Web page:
Once you’ve completed your screening process and find the right tenants, you want them to stay for as long as possible.
People who take good care of your rental property and abide by the terms of your lease aren’t always easy to come by. Ensuring your renters are happy and comfortable in your property is essential for having them stay long-term.
But good tenants often leave rental properties when they aren’t happy with their living situation. What are some reasons the tenants you want to stay would leave? Here are six reasons good tenants won’t renew their lease.
There’s an Increase in Rent
If you’re increasing your asking amount of rent at the start of a new lease, your existing tenants may hesitate at the new amount. Some may not even consider negotiating with you and will use this as an opportunity to find a new place to live.
Even if you increase the rent, you can always consider negotiating with tenants to get them to stay. For many landlords, the cost of having the unit empty for a month or more and going through the trouble of finding new tenants isn’t worth having decent tenants leave.
Lack of Communication
Communication is an essential part of any tenant-landlord relationship. If your tenants have trouble getting in touch with you or feel their concerns aren’t being taken seriously due to your lack of communication, they may feel it’s time to move on.
Having an established method of communication for you and your tenants is essential, whether it’s phone, email, text, or written communication. Being clear on these terms and abiding by them can ensure communication isn’t an issue during your tenants’ stay.
Repairs Aren’t Being Done
If tenants feel they aren’t getting their money’s worth of rent with regular maintenance and repairs, they may look elsewhere when it comes time to renew their lease.
Tenants expect that any issues they report will be looked into by the landlord or property manager. When repairs or even regular maintenance items are going undone, your tenants may not bother to communicate their discontent about the situation and instead leave.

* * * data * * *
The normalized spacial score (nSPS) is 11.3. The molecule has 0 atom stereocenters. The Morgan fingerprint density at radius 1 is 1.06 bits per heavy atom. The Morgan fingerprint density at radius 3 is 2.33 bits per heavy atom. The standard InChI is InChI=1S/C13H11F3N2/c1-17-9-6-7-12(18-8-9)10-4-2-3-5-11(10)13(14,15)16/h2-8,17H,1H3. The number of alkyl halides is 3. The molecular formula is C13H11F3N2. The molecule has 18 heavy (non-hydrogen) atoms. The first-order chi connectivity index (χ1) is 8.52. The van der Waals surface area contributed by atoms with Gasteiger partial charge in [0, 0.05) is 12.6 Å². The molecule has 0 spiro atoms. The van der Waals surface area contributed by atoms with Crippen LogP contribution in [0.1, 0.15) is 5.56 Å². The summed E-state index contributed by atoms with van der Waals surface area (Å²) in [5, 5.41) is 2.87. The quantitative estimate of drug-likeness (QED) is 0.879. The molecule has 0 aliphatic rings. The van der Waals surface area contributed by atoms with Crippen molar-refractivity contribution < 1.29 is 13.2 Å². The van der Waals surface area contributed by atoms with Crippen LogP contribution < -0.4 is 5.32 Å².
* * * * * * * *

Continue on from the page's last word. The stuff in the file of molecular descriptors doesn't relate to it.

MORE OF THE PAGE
The Neighborhood Has Changed
Neighborhoods and buildings can change over time, and if your tenant feels that the state of the facility or community isn’t up to their standards, they may decline to renew their lease.
If they express an issue with the state of the building, you can always consider doing any repairs or maintenance needed to improve it for both them and attracting new tenants.
Should the safety of the neighborhood be a concern, an upgraded access control system or on-site security can help tenants have more peace of mind and consider staying.
An Issue Hasn’t Been Resolved
Whether the tenant has expressed a problem that hasn’t gotten resolved, such as a noisy neighbor, or has had an issue they felt they couldn’t report, they may consider leaving.
Ensuring all tenants follow the rules is essential to keeping the community safe and your renters happy. You can check in with your tenants from time to time to give them the opportunity to report issues that you can typically resolve as the landlord.
They’ve Outgrown the Unit
Sometimes tenants outgrow a rental property, whether because they’re growing their family or simply need more space or a different kind of space, such as a two-bedroom instead of a studio.
In cases such as these, you can always offer to help the tenants find something that meets their needs if you have other rental properties in the area. This way, you know you’ve found suitable tenants and can usually help them get situated faster, which is a win-win for everyone.
Are Your Tenants Leaving?
If you consistently find good tenants but they move out once their lease has ended, considering professional property management services can help.
An experienced property manager can help you stay on top of communication, maintenance, repairs, and rent negotiation to ensure tenants are happy and stay as long as possible.
Contact our experienced team at Circle Property Management today to learn more about our property management solutions and tenant retention rate in the Northern Virginia area at (703) 349-0144!
About The Author
Eric Guggenheimer - SFR, ARM ® » Principal Broker, Certified Property Manager, IREM, ARM, NARPM, NVAR, NAR, VAR